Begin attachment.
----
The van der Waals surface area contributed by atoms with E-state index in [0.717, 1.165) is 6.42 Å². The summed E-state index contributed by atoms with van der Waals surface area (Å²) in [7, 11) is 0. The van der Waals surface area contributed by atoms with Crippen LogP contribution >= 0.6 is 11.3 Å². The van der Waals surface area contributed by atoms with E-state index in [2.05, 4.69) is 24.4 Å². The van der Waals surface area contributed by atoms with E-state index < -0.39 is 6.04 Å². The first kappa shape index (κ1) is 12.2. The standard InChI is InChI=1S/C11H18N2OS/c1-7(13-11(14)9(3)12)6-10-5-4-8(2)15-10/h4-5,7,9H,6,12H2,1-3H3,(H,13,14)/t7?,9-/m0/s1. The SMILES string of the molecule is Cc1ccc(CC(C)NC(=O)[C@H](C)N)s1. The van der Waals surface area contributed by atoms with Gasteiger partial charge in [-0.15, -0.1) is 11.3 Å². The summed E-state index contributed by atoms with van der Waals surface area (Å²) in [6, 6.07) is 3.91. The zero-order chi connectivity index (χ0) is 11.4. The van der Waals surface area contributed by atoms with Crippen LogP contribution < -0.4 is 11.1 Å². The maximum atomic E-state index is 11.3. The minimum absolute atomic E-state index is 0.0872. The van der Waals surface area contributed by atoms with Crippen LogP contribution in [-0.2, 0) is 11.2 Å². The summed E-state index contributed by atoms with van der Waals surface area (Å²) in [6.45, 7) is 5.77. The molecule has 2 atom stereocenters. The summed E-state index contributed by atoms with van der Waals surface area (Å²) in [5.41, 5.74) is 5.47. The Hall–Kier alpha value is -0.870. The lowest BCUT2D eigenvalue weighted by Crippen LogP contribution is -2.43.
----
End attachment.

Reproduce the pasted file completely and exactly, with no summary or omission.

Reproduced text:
The van der Waals surface area contributed by atoms with E-state index in [0.717, 1.165) is 6.42 Å². The summed E-state index contributed by atoms with van der Waals surface area (Å²) in [7, 11) is 0. The van der Waals surface area contributed by atoms with Crippen LogP contribution >= 0.6 is 11.3 Å². The van der Waals surface area contributed by atoms with E-state index in [2.05, 4.69) is 24.4 Å². The van der Waals surface area contributed by atoms with E-state index < -0.39 is 6.04 Å². The first kappa shape index (κ1) is 12.2. The standard InChI is InChI=1S/C11H18N2OS/c1-7(13-11(14)9(3)12)6-10-5-4-8(2)15-10/h4-5,7,9H,6,12H2,1-3H3,(H,13,14)/t7?,9-/m0/s1. The SMILES string of the molecule is Cc1ccc(CC(C)NC(=O)[C@H](C)N)s1. The van der Waals surface area contributed by atoms with Gasteiger partial charge in [-0.15, -0.1) is 11.3 Å². The summed E-state index contributed by atoms with van der Waals surface area (Å²) in [6, 6.07) is 3.91. The zero-order chi connectivity index (χ0) is 11.4. The van der Waals surface area contributed by atoms with Crippen LogP contribution < -0.4 is 11.1 Å². The maximum atomic E-state index is 11.3. The minimum absolute atomic E-state index is 0.0872. The van der Waals surface area contributed by atoms with Crippen LogP contribution in [-0.2, 0) is 11.2 Å². The summed E-state index contributed by atoms with van der Waals surface area (Å²) in [6.45, 7) is 5.77. The molecule has 2 atom stereocenters. The summed E-state index contributed by atoms with van der Waals surface area (Å²) in [5.41, 5.74) is 5.47. The Hall–Kier alpha value is -0.870. The lowest BCUT2D eigenvalue weighted by Crippen LogP contribution is -2.43.